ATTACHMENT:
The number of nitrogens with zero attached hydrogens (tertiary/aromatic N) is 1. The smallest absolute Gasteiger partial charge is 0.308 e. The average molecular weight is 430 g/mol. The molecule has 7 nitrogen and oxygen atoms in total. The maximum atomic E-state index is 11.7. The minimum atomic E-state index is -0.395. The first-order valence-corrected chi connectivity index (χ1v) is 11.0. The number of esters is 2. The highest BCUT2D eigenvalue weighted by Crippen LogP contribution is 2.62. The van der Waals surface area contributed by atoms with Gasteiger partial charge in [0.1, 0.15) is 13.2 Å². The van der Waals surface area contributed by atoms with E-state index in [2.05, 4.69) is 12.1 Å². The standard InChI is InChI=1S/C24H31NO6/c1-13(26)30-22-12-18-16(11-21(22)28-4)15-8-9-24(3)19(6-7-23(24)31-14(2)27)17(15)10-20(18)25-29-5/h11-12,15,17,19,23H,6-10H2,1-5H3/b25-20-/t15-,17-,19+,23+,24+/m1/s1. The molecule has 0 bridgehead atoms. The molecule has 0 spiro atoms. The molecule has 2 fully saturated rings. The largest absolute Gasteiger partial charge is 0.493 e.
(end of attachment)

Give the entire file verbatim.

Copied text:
The number of nitrogens with zero attached hydrogens (tertiary/aromatic N) is 1. The smallest absolute Gasteiger partial charge is 0.308 e. The average molecular weight is 430 g/mol. The molecule has 7 nitrogen and oxygen atoms in total. The maximum atomic E-state index is 11.7. The minimum atomic E-state index is -0.395. The first-order valence-corrected chi connectivity index (χ1v) is 11.0. The number of esters is 2. The highest BCUT2D eigenvalue weighted by Crippen LogP contribution is 2.62. The van der Waals surface area contributed by atoms with Gasteiger partial charge in [0.1, 0.15) is 13.2 Å². The van der Waals surface area contributed by atoms with E-state index in [2.05, 4.69) is 12.1 Å². The standard InChI is InChI=1S/C24H31NO6/c1-13(26)30-22-12-18-16(11-21(22)28-4)15-8-9-24(3)19(6-7-23(24)31-14(2)27)17(15)10-20(18)25-29-5/h11-12,15,17,19,23H,6-10H2,1-5H3/b25-20-/t15-,17-,19+,23+,24+/m1/s1. The molecule has 0 bridgehead atoms. The molecule has 0 spiro atoms. The molecule has 2 fully saturated rings. The largest absolute Gasteiger partial charge is 0.493 e.